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Data Sheet—Saturday, September 3, 2016

Media outlets spent Friday bracing for a news dump and, sure enough, it was a doozy: FBI transcripts from an interview with Hillary Clinton revealed that she used 13 different mobile devices to send emails from a private server during and after her tenure as Secretary of State. What’s more, Clinton allegedly misplaced some of the BlackBerry devices, and some of them are simply gone — making it harder to determine the extent to which hackers could have penetrated Clinton’s communications.

It’s important to note the FBI transcripts are heavily redacted, and the media is still assessing their significance. Still, the initial optics are not exactly flattering to the Clinton campaign, including her claim that she was not aware that the symbol “(C)” at the beginning of a paragraph stood for CONFIDENTIAL.

Expect to hear a lot more about this as the presidential campaign kicks off in earnest after Labor Day. But no matter how you feel about Clinton or her critics, there is actually one big upside to the l’affaire email. Namely, political candidates from here on will have no choice but to take cyber-security issues as seriously as they do their voting records and their campaign hair-dos. By the 2020 election, no serious candidate will be able to take a cavalier approach to communications.

But for now it’s the long weekend and everyone— even the candidates —should unplug their devices and relax. So knock back a last cocktail before election season and autumn is upon us. Robert Hackett will be back from vacation next week. Thanks for reading – all the cyber news is below.

Jeff Roberts

@jeffjohnroberts

jeff.roberts@fortune.com

Welcome to the Cyber Saturday edition of Data Sheet, Fortune’s daily tech newsletter. You may reach Robert Hackett via Twitter, Cryptocat, Jabber (see OTR fingerprint on my about.me), PGP encrypted email (see public key on my Keybase.io), Wickr, Signal, or however you (securely) prefer. Feedback welcome.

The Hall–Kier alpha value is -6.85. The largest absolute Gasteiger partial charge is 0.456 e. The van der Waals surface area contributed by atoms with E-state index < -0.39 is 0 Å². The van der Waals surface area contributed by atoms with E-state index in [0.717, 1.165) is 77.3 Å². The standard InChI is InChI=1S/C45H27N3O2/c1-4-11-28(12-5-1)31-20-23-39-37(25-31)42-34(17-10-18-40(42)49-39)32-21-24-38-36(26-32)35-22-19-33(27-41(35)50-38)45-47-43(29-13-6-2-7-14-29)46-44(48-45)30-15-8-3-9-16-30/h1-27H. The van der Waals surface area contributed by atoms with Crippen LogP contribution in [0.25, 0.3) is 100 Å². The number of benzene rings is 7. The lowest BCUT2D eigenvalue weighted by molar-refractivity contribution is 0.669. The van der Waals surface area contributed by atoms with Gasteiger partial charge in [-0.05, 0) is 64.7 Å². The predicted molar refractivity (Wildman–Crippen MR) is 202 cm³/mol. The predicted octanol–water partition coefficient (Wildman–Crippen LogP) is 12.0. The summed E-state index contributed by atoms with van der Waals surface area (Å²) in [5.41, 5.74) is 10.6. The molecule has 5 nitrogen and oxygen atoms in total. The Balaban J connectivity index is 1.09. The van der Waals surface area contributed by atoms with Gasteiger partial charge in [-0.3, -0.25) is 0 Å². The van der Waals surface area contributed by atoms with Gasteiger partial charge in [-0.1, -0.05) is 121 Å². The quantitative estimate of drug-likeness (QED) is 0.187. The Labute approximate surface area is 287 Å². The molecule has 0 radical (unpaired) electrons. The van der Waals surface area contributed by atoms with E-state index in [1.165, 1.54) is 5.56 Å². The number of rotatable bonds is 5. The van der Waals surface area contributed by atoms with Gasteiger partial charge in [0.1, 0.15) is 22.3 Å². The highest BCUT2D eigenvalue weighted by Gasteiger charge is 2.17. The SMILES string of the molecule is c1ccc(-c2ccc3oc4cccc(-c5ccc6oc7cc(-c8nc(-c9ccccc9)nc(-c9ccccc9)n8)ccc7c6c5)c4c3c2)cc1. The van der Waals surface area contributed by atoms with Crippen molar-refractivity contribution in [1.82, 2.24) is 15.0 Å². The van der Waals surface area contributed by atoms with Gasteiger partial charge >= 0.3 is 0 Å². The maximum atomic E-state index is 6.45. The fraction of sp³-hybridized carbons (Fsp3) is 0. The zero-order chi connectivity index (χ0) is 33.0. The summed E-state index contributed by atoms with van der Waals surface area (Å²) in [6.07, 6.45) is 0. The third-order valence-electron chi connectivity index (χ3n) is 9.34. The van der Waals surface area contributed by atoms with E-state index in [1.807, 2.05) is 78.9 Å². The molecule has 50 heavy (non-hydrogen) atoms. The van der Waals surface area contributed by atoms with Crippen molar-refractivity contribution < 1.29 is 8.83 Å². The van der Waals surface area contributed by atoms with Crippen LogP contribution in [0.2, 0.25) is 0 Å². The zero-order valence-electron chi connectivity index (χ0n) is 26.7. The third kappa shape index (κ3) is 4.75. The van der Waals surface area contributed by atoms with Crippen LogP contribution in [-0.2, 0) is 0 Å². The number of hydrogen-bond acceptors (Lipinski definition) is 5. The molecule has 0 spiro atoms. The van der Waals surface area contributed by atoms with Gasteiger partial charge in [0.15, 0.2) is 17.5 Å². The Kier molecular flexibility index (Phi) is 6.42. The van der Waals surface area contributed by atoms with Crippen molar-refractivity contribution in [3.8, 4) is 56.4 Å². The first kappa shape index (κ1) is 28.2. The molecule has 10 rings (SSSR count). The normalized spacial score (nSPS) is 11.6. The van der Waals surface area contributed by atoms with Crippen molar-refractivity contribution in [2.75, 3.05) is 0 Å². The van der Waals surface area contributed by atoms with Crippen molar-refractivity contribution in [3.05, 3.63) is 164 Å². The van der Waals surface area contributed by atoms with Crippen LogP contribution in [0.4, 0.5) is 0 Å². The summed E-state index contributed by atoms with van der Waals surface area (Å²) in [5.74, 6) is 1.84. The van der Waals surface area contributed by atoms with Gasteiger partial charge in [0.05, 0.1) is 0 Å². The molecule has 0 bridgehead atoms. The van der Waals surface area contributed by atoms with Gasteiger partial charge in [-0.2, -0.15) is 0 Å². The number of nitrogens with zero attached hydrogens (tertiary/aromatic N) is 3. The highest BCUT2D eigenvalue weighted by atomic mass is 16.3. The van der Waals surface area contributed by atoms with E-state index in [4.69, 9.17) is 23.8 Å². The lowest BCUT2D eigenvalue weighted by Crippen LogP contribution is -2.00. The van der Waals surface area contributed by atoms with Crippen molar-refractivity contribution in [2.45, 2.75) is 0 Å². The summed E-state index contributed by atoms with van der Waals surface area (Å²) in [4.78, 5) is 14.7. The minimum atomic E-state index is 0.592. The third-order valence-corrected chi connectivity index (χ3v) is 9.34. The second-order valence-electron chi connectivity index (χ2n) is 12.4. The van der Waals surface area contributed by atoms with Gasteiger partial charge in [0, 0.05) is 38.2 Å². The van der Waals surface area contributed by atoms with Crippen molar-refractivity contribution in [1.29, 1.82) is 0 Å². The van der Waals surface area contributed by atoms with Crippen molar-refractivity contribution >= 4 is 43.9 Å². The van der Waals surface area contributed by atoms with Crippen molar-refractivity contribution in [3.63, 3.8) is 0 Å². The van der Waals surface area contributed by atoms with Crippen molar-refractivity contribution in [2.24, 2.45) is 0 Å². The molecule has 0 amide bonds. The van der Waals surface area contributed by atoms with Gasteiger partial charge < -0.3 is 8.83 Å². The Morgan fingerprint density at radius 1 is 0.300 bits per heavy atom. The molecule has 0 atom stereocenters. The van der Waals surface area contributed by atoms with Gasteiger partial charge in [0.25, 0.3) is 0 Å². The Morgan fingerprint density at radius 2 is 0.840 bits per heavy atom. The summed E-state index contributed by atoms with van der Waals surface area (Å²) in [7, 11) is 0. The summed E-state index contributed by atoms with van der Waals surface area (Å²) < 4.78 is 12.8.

THREATS

Cyber Short-Sellers: What would you do if you discovered that a medical company had a serious cyber-vulnerability? Why, tell investors to short their stock. Security firm MedSec did just that before warning the company or regulators — and a lot of folks think that’s not cool. (Passcode)

Calling out Blockchain BS: The CEO of Chain blasted the hype over blockchain. That’s surprising since blockchain is the very technology that his company wants to sell. He says he’s tired of far-flung use cases, and wants to focus on blockchain’s primary purpose of moving money. (Fortune)

More alarm over Apple: The security community is still buzzing over a trio of iPhone exploits, and now comes news the same vulnerability could have been deployed against devices running Apple’s OS X. The problem is now patched. (Motherboard)

Another SWIFT stick-up: The adage that robbers target banks because “that’s where the money is” holds true for Central Banks. After suffering an early rash of robberies, financial messaging system SWIFT says hacker bandits struck again. (Reuters)

Hillary’s staff gets cyber-security religion: In the wake of the DNC breach, the staffers in Hillary-land appear to have gotten cyber religion with a vengeance. Everyone is under orders to use the hyper-secure app Signal. (Fortune)

Oh, and the political crowd won’t have to worry about “Guccifer” for a while. The high-profile hacker was sentenced to 52 months in federal prison. The bad news is “Guccifer 2.0” (aka the Russian military) is still making mischief.

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ACCESS GRANTED

Ransomware, along with nation state hacking, is the cyber-crime story of 2016. So when is someone going to step up and stop it? A start-up called enSilo has a promising plan to thwart 70% of ransom attacks – though it’s too soon to say if they could pull it off:

[CEO] Katmor, who ran security strategy at networking giant Akamai, also has a more specific plan. It involves asking people to download a special file that will help enSilo break the encryption if their computer is attacked. In the event of ransomware attack, the special file would end up getting encrypted along with all the other files on the computer. Read the rest on Fortune.com.

FORTUNE RECON

How to Check if You Were Caught Up in the Dropbox Data Breach (by David Meyer)

Giving Your Phone Number to Facebook Can be a Bad Idea (by Jeff John Roberts)

Apple Plans to Boost Orphaned Apps From Its App Store (by Don Reisinger)

What’s the Best Way to Avoid Ransomware? Use Apple (by Jeff John Roberts)

 

ONE MORE THING

Careful connecting to that rental car. Here’s hoping a lot of you are hitting the open road for Labor Day weekend. But if you rent a vehicle to do so, think twice before you plug in to that fun infotainment system — the FTC warns rental cars are data goblins that can suck your phone contacts and even your texts! (Fortune)